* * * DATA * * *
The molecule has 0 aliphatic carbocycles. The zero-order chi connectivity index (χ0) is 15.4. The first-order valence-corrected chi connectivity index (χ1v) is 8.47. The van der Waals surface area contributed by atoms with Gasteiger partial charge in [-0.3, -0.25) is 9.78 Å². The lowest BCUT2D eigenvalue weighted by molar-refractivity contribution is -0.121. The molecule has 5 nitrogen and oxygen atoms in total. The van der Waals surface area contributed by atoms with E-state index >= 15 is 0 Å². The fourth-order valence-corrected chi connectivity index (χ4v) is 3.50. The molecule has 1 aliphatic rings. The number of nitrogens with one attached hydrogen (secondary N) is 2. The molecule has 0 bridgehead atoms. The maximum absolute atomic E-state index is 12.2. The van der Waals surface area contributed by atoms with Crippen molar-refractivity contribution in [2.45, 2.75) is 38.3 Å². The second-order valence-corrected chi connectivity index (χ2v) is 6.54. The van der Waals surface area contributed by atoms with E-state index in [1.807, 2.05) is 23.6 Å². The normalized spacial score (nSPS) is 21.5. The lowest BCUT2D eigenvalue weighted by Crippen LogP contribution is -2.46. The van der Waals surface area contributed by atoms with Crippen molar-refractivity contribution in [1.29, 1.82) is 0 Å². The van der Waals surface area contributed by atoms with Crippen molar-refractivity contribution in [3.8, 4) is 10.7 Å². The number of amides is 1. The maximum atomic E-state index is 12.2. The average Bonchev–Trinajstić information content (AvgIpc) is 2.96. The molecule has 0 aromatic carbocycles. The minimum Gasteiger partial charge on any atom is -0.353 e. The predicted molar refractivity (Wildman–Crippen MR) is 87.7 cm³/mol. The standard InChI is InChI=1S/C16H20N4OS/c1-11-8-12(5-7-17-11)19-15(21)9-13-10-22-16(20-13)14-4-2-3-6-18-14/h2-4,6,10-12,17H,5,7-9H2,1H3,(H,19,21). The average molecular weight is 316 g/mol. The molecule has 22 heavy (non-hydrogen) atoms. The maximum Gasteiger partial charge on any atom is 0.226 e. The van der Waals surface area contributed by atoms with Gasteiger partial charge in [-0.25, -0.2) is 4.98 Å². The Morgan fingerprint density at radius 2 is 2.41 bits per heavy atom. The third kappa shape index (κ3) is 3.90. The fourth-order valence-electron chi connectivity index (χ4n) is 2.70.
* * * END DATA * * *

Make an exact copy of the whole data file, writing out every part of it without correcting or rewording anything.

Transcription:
The molecule has 0 aliphatic carbocycles. The zero-order chi connectivity index (χ0) is 15.4. The first-order valence-corrected chi connectivity index (χ1v) is 8.47. The van der Waals surface area contributed by atoms with Gasteiger partial charge in [-0.3, -0.25) is 9.78 Å². The lowest BCUT2D eigenvalue weighted by molar-refractivity contribution is -0.121. The molecule has 5 nitrogen and oxygen atoms in total. The van der Waals surface area contributed by atoms with E-state index >= 15 is 0 Å². The fourth-order valence-corrected chi connectivity index (χ4v) is 3.50. The molecule has 1 aliphatic rings. The number of nitrogens with one attached hydrogen (secondary N) is 2. The molecule has 0 bridgehead atoms. The maximum absolute atomic E-state index is 12.2. The van der Waals surface area contributed by atoms with Crippen molar-refractivity contribution in [2.45, 2.75) is 38.3 Å². The second-order valence-corrected chi connectivity index (χ2v) is 6.54. The van der Waals surface area contributed by atoms with E-state index in [1.807, 2.05) is 23.6 Å². The normalized spacial score (nSPS) is 21.5. The lowest BCUT2D eigenvalue weighted by Crippen LogP contribution is -2.46. The van der Waals surface area contributed by atoms with Crippen molar-refractivity contribution in [1.29, 1.82) is 0 Å². The van der Waals surface area contributed by atoms with Crippen molar-refractivity contribution in [3.8, 4) is 10.7 Å². The number of amides is 1. The maximum atomic E-state index is 12.2. The average Bonchev–Trinajstić information content (AvgIpc) is 2.96. The molecule has 0 aromatic carbocycles. The minimum Gasteiger partial charge on any atom is -0.353 e. The predicted molar refractivity (Wildman–Crippen MR) is 87.7 cm³/mol. The standard InChI is InChI=1S/C16H20N4OS/c1-11-8-12(5-7-17-11)19-15(21)9-13-10-22-16(20-13)14-4-2-3-6-18-14/h2-4,6,10-12,17H,5,7-9H2,1H3,(H,19,21). The average molecular weight is 316 g/mol. The molecule has 22 heavy (non-hydrogen) atoms. The maximum Gasteiger partial charge on any atom is 0.226 e. The van der Waals surface area contributed by atoms with Gasteiger partial charge in [-0.25, -0.2) is 4.98 Å². The Morgan fingerprint density at radius 2 is 2.41 bits per heavy atom. The third kappa shape index (κ3) is 3.90. The fourth-order valence-electron chi connectivity index (χ4n) is 2.70.